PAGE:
23 Constant perpetuity C t =C for t =1, 2, 3,... C PV = r Proof: PV = C d + C d² + C d3 + PV(1+r) = C + C d + C d² + PV(1+r) PV = C PV = C/r Examples: Preferred stock (Stock paying a fixed dividend) Suppose r =10% Yearly dividend = 50 Market value P0? Note: expected price next year = Expected return = div P = = + ( P P 0 P 500 ) P = = = ( = ) 10 % 23 This is a simple and powerful formula. Always keep in mind that this formula gives you the present value of a perpetuity one year before the first cash flow. In our example, the first cash flow is receive at time t=1 and the formula gives the price at time 0. You can combine the formula with the discount factor to compute the present value of a deferred perpetuity, a perpetuity starting at some future date. As an example, suppose that you start a pension fund. You expect to pay 10m (millions) each year to your employees when they retire. Your first payment in due in 31 years (your employees are pretty young). What is the present value of your pension liability if the discount rate is 8%? First calculate the future value of the pension payments one year before the first payment (this is in year t = 30). This value is 10m / 0.08 = 125m Now discount it back to today by multiplying the future value by the 30- year discount factor DF 30 = 1/(1.08) 30 = The present value of your pension liability is: PV = 125m * = 12.42m 23

24 Growing perpetuity C t =C 1 (1+g) t-1 for t=1, 2, 3,... r>g Example: Stock valuation based on: Next dividend div1, long term growth of dividend g If r = 10%, div 1 = 50, g = 5% Expected return = PV C r g = 1 50 P = Note: expected price next year = 0 = 1, P1 = = 1, div + ( P1 P0 ) 50 + (1,050 1,000) = P 1,000 1 = 0 10% 24 This formula is widely used for valuing stocks. In that case, g is the growth rate of the dividend. Note that the growth rate should be less than the discount rate. This is because the growth rate is constant up to infinity. The condition is required for the geometric series to converge. For those of you willing to have a proof, here is a short one: PV = C 1 * d + C 1 (1+g) * d² + C 1 (1+g)² * d³ + where d = 1/(1+r) Multiply both side by (1+g). PV (1+g) = C 1 (1+g) * d + C 1 (1+g)² * d² + C 1 (1+g)³ * d³ + The right hand side is the value of a perpetuity with a discount rate x =(1+r)/(1+g) 1 = (r g)/(1+g) So: PV(1+g) = C 1 / x = C 1 (1+g) / (r-g) 24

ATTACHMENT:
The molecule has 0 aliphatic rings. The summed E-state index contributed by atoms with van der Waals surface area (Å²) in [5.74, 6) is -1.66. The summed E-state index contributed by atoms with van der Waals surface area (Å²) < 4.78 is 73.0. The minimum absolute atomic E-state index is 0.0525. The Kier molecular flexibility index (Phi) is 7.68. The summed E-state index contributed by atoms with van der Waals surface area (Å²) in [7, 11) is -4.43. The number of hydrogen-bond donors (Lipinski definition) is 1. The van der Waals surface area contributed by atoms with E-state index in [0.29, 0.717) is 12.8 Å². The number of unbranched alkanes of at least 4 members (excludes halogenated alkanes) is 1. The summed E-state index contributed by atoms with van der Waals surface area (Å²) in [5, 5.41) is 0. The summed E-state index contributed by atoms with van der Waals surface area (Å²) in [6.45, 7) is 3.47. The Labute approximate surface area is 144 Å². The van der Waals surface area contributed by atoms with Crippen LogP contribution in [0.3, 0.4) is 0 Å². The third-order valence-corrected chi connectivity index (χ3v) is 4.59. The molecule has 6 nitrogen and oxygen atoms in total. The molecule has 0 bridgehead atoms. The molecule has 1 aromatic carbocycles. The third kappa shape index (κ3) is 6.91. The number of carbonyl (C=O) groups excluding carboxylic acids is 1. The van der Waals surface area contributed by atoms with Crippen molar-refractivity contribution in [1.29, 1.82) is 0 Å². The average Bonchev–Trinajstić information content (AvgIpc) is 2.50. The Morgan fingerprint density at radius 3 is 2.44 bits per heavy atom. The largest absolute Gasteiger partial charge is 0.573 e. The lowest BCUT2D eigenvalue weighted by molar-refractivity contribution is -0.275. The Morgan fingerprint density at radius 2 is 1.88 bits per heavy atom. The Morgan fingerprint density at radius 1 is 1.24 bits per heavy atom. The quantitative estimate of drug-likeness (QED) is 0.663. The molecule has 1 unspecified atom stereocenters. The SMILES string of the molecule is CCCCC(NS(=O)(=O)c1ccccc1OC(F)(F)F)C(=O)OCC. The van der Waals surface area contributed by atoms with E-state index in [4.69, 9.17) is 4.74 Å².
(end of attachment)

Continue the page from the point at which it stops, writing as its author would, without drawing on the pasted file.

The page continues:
25 Constant annuity A level stream of cash flows for a fixed numbers of periods C 1 = C 2 = = C T = C Examples: Equal-payment house mortgage Installment credit agreements PV = C * DF 1 + C * DF C * DF T + = C * [DF 1 + DF DF T ] = C * Annuity Factor Annuity Factor = present value of 1 paid at the end of each T periods